A strong reaction to Plum Island bio lab

Standing-room-only crowd attends meeting to oppose possibility of a bigger facility at Plum Island


Plum Island is about a mile and a half from Orient and clearly visible to the people who live there, unless the fog is heavy.

Little wonder, then, that the possibility of a new, more sophisticated National Bio and Agro-Defense Facility on the island drew a vocal, standing-room-only crowd of Southold residents mostly against the idea to a community meeting Tuesday night.

Federal officials hosted the meeting to get residents’ reaction to a proposal to build a $500-million facility to replace the half-century-old Plum Island Animal Disease Center.

Virtually no one in the audience supported the idea, and no local elected official has come out in favor of it.

Five other sites in the nation are being considered for the new center, which is expected to be in operation by 2013. No decision has been made on what will happen to the current facility when the new one opens.

For Southold residents, the paramount question concerned safety procedures at Plum Island. If a new center were built there, they asked, what would protect against the failure of systems designed to keep dangerous organisms from getting out?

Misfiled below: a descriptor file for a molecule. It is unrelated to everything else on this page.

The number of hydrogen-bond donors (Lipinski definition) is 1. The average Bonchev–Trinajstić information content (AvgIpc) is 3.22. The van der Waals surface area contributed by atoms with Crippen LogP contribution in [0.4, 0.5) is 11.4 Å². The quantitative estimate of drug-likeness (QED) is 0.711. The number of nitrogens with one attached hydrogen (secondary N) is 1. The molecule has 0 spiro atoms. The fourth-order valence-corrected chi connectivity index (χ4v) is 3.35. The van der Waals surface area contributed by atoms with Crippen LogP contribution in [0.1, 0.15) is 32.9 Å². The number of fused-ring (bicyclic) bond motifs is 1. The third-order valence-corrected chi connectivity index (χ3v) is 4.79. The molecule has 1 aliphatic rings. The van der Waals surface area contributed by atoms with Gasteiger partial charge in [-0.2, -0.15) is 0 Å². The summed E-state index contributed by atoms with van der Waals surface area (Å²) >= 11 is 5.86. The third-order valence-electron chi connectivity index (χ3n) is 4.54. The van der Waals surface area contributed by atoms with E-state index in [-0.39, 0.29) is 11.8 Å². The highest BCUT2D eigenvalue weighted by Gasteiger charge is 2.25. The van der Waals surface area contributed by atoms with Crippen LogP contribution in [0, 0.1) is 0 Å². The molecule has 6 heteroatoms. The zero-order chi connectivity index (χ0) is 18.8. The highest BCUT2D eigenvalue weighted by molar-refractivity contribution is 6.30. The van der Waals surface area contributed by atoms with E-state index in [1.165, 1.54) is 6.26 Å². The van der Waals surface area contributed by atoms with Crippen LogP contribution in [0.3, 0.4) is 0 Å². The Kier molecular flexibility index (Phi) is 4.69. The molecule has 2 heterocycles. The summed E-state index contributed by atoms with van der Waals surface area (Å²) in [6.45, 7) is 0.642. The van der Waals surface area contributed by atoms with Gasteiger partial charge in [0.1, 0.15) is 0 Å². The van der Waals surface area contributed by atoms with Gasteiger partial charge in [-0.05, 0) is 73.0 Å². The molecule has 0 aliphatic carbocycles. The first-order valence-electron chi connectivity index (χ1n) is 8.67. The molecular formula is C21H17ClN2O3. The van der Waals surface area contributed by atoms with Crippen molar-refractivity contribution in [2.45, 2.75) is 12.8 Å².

“The basic issue is very simple. They are trying to put a bio-level four laboratory in an area with just one egress,” said Sandra Sinclair, of Orient, pointing out that only one two-lane road is available for people trying to leave the area. “They don’t seem to have a realistic plan [for evacuation].”

Unlike the current facility, the proposed Bio and Agro-Defense Facility would be classified a biosafety level 4 research facility, which uses the highest level of protections. The current center is classified as a biosafety level 3 lab.

There are four BSL-4 labs now in the United States. Facilities with that designation investigate micro-organisms that pose a high risk of life-threatening disease and for which there is no known vaccine or therapy.

BSL-3 labs research micro-organisms that can cause significant damage to livestock and plants. While those micro-organisms may be a potential danger to humans, they are not considered harmful because of available protective measures.

The other five sites under consideration are in Athens, Ga.; Manhattan, Kan.; Flora, Miss.; Butner, N.C.; and San Antonio.

A draft environmental impact statement on the proposed new research facility, evaluating all six sites, is to be issued in the next couple of months. A final environmental impact statement is to be completed this fall.

A second public hearing will be scheduled after that report is issued. The final site selection will be made at least 30 days after the final environmental impact statement is released for public comment.

Staff writer Bill Bleyer contributed to this story.